H&M are doing an awful lot these days to try and show themselves as the greenest store on the high street. They're one of the few big brands to release a sustainability report, for example. Their 2012 report came out last week, and it's fascinating reading. This is no corporate puff-piece. It's a bracingly honest document, that's prepared to admit that they're not perfect. Work needs to be done on wages and worker conditions in their factories, for example.
They do have a lot of which they can be proud. Working with the WWF to cut down on their water usage, partnering with the French government on a pilot scheme to accurately map their supply chain. Then, of course, there's the Conscious Collection, bill-boarded everywhere, a flag-waving showpiece for their use of new, eco-friendly fabrics.
It's not all rosy, of course. Transparency is all well and good, but there are different kinds of clarity. Anti-sweatshop group The Clean Clothes Campaign recently launched Unconscious Collapses, an action that focuses on the unsafe working conditions in H&M's Cambodian factories. These unventilated buildings have led to malnourished and overworked factory staff fainting in their hundreds. Christa Luginbühl, a coordinator for the Clean Clothes Campaign says:
“H&M claims that [its] clothes are made with responsibility for people and environment, but hundreds of overworked and malnourished workers faint during their daily work. A fashion collection cannot be ‘conscious,’ ‘sustainable,’ or ‘responsible’ if a producer denies garment workers the basic human right for a living wage."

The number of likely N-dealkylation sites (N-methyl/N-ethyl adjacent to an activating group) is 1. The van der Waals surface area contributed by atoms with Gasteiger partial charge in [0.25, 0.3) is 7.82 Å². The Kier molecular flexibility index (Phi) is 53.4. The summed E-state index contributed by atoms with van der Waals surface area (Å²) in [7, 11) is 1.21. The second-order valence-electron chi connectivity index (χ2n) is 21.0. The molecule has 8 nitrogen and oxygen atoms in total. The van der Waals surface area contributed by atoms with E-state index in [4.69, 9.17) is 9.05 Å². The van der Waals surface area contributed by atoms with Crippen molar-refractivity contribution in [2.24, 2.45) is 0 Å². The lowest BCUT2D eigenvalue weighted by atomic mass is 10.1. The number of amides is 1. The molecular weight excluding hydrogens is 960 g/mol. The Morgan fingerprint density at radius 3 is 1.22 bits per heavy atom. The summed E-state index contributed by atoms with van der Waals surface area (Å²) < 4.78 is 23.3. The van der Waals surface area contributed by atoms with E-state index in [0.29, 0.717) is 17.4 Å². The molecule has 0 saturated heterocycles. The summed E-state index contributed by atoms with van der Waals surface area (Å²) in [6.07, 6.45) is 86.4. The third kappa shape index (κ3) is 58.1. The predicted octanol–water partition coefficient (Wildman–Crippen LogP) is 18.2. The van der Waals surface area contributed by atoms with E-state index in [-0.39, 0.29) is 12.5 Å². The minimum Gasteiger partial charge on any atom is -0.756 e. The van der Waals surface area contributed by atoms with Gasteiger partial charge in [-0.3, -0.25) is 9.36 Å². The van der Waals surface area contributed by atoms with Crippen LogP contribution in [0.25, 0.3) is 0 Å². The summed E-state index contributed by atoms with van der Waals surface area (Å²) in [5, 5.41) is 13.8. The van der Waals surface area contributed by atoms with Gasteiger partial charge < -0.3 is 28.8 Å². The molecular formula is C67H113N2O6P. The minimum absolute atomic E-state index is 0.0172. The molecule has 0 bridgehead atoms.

H&M, meanwhile, simply say that "more needs to be done." But the point is that H&M made $2billion in profits last year alone. If more needs to be done, then surely they have the money in the bank to get the goals that they mention in their report sorted out, and quickly.
Any huge multinational is always going to have problems with a supply chain spread globally, and abuse is something that's easy to turn a blind eye to. It's great that H&M are not painting themselves as paragons of sustainability, but it's important that their eco-initiatives are scrutinised carefully for signs of greenwashing.
With that in mind, Vogue and H&M are hosting a live webcast on sustainability at 3pm this afternoon (UK time). It's probably worth checking out to see if you believe that one of the biggest brands on the planet are putting their money where their mouth is.
Subscribe to the feed at the link below.